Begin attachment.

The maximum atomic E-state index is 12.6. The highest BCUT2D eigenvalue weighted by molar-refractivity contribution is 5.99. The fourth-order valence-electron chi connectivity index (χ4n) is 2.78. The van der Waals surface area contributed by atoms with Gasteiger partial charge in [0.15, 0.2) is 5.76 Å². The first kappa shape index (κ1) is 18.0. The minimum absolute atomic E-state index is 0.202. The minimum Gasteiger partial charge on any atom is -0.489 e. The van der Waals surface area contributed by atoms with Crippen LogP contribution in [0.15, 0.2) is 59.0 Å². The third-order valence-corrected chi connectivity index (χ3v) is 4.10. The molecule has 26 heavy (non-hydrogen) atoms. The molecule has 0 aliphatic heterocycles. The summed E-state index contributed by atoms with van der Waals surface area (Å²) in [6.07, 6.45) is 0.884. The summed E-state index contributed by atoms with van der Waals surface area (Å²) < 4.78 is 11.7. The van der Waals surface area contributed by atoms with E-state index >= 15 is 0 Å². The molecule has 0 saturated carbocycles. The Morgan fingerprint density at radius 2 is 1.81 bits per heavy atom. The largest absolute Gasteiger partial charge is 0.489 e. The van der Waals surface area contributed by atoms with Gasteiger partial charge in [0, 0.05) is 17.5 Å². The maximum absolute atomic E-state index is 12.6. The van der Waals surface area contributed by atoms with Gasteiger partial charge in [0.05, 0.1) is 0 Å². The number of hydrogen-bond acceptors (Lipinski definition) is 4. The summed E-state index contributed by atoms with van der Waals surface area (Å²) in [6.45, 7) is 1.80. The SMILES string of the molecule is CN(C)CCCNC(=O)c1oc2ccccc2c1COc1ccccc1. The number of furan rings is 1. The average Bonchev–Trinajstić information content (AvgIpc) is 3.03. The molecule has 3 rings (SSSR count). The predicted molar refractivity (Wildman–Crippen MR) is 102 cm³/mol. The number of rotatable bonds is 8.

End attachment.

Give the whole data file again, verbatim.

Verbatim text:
The maximum atomic E-state index is 12.6. The highest BCUT2D eigenvalue weighted by molar-refractivity contribution is 5.99. The fourth-order valence-electron chi connectivity index (χ4n) is 2.78. The van der Waals surface area contributed by atoms with Gasteiger partial charge in [0.15, 0.2) is 5.76 Å². The first kappa shape index (κ1) is 18.0. The minimum absolute atomic E-state index is 0.202. The minimum Gasteiger partial charge on any atom is -0.489 e. The van der Waals surface area contributed by atoms with Crippen LogP contribution in [0.15, 0.2) is 59.0 Å². The third-order valence-corrected chi connectivity index (χ3v) is 4.10. The molecule has 26 heavy (non-hydrogen) atoms. The molecule has 0 aliphatic heterocycles. The summed E-state index contributed by atoms with van der Waals surface area (Å²) in [6.07, 6.45) is 0.884. The summed E-state index contributed by atoms with van der Waals surface area (Å²) < 4.78 is 11.7. The van der Waals surface area contributed by atoms with E-state index >= 15 is 0 Å². The molecule has 0 saturated carbocycles. The Morgan fingerprint density at radius 2 is 1.81 bits per heavy atom. The largest absolute Gasteiger partial charge is 0.489 e. The van der Waals surface area contributed by atoms with Gasteiger partial charge in [0, 0.05) is 17.5 Å². The maximum absolute atomic E-state index is 12.6. The van der Waals surface area contributed by atoms with Gasteiger partial charge in [0.05, 0.1) is 0 Å². The number of hydrogen-bond acceptors (Lipinski definition) is 4. The summed E-state index contributed by atoms with van der Waals surface area (Å²) in [6.45, 7) is 1.80. The SMILES string of the molecule is CN(C)CCCNC(=O)c1oc2ccccc2c1COc1ccccc1. The number of furan rings is 1. The average Bonchev–Trinajstić information content (AvgIpc) is 3.03. The molecule has 3 rings (SSSR count). The predicted molar refractivity (Wildman–Crippen MR) is 102 cm³/mol. The number of rotatable bonds is 8.